The Senate Environment and Public Works Committee voted 20-0 on Wednesday to approve a six-year, $278 billion highway bill, sending it to the full Senate. Senators are hoping they can pass the measure (S. 1647) before the August recess despite doubts that they can move a long-term bill that fast or find the money to pay for it. The current highway authorization expires July 31.
The bill follows the general framework of the previous surface transportation authorization (P.L. 112-141) known as MAP-21, but provides increased funding for six years. The committee handles only the highway portion of a surface transportation bill that historically has included a transit component. The Commerce, Science, and Transportation Committee is now responsible for the portion of the bill related to federal rail and highway safety programs, the Banking Committee writes the public transit portion, and the Finance Committee is responsible for the funding mechanism. Senate Finance Committee Chairman Orrin Hatch (R-UT) said he was working on a combination of funding methods in order to pay for a long-term bill.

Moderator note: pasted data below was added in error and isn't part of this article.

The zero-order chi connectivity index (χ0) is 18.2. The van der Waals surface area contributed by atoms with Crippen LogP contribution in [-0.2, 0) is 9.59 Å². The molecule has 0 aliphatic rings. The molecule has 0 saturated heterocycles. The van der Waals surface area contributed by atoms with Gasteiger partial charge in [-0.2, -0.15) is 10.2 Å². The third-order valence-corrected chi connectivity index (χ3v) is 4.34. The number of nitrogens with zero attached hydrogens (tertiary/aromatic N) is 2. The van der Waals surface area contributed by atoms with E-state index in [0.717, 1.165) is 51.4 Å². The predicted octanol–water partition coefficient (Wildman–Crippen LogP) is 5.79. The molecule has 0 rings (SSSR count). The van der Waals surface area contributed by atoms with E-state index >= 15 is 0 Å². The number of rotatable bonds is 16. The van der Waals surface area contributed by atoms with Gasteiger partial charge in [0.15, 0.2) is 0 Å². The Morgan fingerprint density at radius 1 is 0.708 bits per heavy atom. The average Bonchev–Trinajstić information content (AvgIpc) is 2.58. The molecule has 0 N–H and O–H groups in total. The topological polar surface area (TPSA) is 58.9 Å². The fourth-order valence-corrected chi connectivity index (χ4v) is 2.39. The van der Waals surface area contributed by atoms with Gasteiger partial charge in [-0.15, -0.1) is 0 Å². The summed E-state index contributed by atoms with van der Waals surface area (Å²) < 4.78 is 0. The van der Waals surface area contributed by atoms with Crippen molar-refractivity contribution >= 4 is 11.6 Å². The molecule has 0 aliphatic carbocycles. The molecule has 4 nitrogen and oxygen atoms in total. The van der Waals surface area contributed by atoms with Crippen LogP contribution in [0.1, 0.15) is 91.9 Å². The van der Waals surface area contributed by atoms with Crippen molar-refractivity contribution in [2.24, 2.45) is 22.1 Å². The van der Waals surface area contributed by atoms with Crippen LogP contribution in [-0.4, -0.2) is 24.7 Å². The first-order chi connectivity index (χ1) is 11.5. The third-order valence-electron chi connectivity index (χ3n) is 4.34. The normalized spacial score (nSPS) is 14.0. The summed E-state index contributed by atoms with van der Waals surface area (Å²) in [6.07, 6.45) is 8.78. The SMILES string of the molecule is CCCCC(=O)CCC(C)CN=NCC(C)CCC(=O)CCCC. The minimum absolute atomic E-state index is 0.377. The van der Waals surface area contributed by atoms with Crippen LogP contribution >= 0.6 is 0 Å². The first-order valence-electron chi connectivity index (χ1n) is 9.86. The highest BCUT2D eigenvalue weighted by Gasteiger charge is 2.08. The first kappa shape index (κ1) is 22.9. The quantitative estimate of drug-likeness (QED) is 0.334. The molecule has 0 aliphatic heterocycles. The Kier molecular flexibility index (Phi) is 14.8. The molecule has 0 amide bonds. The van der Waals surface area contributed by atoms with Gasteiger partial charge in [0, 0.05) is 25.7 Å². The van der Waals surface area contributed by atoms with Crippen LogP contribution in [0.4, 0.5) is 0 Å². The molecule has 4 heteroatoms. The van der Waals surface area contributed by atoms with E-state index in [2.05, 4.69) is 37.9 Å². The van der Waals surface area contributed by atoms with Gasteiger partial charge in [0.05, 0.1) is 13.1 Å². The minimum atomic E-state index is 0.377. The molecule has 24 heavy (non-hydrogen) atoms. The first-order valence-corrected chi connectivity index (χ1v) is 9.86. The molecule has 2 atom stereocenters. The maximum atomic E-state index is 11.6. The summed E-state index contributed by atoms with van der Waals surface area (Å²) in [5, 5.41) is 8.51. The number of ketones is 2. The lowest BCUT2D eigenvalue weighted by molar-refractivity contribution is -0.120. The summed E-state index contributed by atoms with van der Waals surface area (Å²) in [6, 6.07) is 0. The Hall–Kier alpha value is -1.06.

Lawmakers have floated several proposals to replenish the Highway Trust Fund, the vehicle that provides money for highway and transit projects, which is expected to become insolvent in September. The fund draws revenue from the federal gas tax and Congress has refilled with transfers since 2008.
House Ways and Means Chairman Paul Ryan (R-WI) is pushing for a stopgap measure to buy time for a business tax overhaul to accompany a multi-year highway bill, which could delay passage.
The panel advanced four amendments as well as a manager’s amendment on a voice vote. Those amendments made relatively minor and technical changes and are as follows:
· An amendment from Sens. Roger Wicker, R-Miss., and Cory Booker (D-NJ) that would give local governments and metropolitan planning organizations access to research deployment grants.
· An amendment from Sen. Deb Fischer (R-NE) that would provide states flexibility in developing and administering state freight plans.
· An amendment from Sen. Sheldon Whitehouse (D-RI) that would direct a study on a bridge research and construction program.
· An amendment from Kirsten Gillibrand (D-NY) that would encourage plantings on transportation rights-of-way that provide habitats for pollinators including honeybees and monarch butterflies.
· A manager’s amendment that made various changes, including modifying language related to limitations for a water infrastructure finance program.
The House and Senate have adjourned for the Independence Day holiday and will return to session on July 7. The next Weekly Legislative Update will cover Congressional activity from July 7-10.